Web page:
By far the best of the tales I have so far read, having read the first three. It is more dynamic than the other tales and the story moves forward quickly. It is again written in that old style of the 1800's which has its own character and is not unpleasant to read. I enjoyed this book a great deal.

N.B. The Last of the Mohicans is very different from the film of the same name starring Daniel Day Lewis. In fact I would say the story of the original bears very little resemblance to the film.
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on 22 August 1998
The definitive tale of the American frontier in 1757, Cooper's masterwork captures the essence of this corner of American history. A vivid tale of honour, courage and love set against the backdrop of the French-British war, this book will be read and re-read for as long as people still print books
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on 20 September 2010
One of the all time great books that I enjoyed reading as a boy and was soon lost in the pages again when I started reading it.A classic rip-roaring adventure ,well worth the reading
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on 21 August 2011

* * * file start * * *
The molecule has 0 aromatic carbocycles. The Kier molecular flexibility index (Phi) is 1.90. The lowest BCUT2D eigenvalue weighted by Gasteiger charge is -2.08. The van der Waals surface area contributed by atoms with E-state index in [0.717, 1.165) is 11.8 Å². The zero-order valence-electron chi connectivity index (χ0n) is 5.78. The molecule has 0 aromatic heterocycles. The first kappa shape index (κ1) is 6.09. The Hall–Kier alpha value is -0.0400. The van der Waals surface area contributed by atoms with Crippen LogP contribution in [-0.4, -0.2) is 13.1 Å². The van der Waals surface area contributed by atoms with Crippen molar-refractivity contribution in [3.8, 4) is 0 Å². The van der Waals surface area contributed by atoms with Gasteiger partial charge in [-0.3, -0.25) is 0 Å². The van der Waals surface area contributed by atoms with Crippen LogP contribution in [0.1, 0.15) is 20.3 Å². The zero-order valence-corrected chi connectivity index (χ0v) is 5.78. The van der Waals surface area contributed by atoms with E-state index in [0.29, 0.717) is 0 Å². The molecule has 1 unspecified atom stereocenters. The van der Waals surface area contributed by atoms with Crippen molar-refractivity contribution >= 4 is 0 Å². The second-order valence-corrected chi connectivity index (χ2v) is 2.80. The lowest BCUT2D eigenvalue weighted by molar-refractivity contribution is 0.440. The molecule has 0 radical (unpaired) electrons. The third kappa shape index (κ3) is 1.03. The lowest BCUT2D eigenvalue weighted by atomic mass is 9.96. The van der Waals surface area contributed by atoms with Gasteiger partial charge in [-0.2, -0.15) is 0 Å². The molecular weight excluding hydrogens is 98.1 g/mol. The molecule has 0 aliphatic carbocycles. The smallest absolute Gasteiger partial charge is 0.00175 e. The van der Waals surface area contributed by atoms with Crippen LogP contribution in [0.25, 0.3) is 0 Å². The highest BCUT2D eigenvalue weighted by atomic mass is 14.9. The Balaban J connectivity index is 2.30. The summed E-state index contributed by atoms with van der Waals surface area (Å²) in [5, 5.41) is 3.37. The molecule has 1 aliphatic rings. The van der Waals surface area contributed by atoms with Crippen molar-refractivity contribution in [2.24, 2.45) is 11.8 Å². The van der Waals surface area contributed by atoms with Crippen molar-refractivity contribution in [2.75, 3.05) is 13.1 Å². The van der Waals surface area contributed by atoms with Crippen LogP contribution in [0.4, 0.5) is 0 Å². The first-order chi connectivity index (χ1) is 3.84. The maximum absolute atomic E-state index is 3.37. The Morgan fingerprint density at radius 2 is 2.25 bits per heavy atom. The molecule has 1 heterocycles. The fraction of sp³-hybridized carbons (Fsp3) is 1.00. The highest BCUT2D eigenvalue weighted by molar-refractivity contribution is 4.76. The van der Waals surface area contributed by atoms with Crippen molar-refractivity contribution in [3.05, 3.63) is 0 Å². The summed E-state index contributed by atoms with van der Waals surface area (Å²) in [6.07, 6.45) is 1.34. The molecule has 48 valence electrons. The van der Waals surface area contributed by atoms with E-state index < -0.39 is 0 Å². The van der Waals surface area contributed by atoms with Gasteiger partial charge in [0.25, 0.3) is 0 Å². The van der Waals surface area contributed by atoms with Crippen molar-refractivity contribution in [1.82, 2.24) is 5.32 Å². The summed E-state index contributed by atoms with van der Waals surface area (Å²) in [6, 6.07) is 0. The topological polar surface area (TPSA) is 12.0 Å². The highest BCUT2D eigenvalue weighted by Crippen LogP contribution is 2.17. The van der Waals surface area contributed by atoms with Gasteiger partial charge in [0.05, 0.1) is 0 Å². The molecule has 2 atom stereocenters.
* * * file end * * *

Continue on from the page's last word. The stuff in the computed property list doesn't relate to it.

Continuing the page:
A REVIEW OF `THE LAST OF THE MOHICANS' BY J. FENNIMORE COOPER

During an earlier chapter of `The Last of The Mohicans' (1826), sharp-shooting, white-skinned scout, Hawkeye is trailing the heroes and heroines of the story, all of whom have been captured by the malevolent Huron tribe. Finding and following their trail through the forest is a meticulous, painstaking task that requires no stone to be left unturned and no snapped twig to be ignored. In many ways, this process reflects the novel as a whole. This is a `classic' which takes its time.

Those interested in a summary of the plot of `The Last of The Mohicans' will find such information easy to come by via a range of websites and scholarly studies. Suffice to say here that the action takes place in the mid-1700s - in what is now New York - at a time when the French and British were fighting for control over `The New World'. The book is of definite historical interest as Cooper recreates many of the key events of the struggle with real attention to detail, notably the fall of Fort William Henry and the massacre which followed. In its conclusion, `The Last of The Mohicans' also offers a poignant reflection upon this era in history in which the imperialistic ambitions of white Europeans dictated the fate of the Native American population.

However, to appreciate the incident and messages on offer requires real patience. Indeed, when considered amongst the broad range of `classic' novels, `The Last of The Mohicans' will be appreciated by those who revelled in the unabridged `Lorna Doone'. If, like me, you prefer the more immediate action-adventure of such tales as `Journey To The Centre Of The Earth', `King Solomon's Mines' or `The Prisoner of Zenda', `The Last of The Mohicans' might be best placed towards the bottom of you reading `to do' list.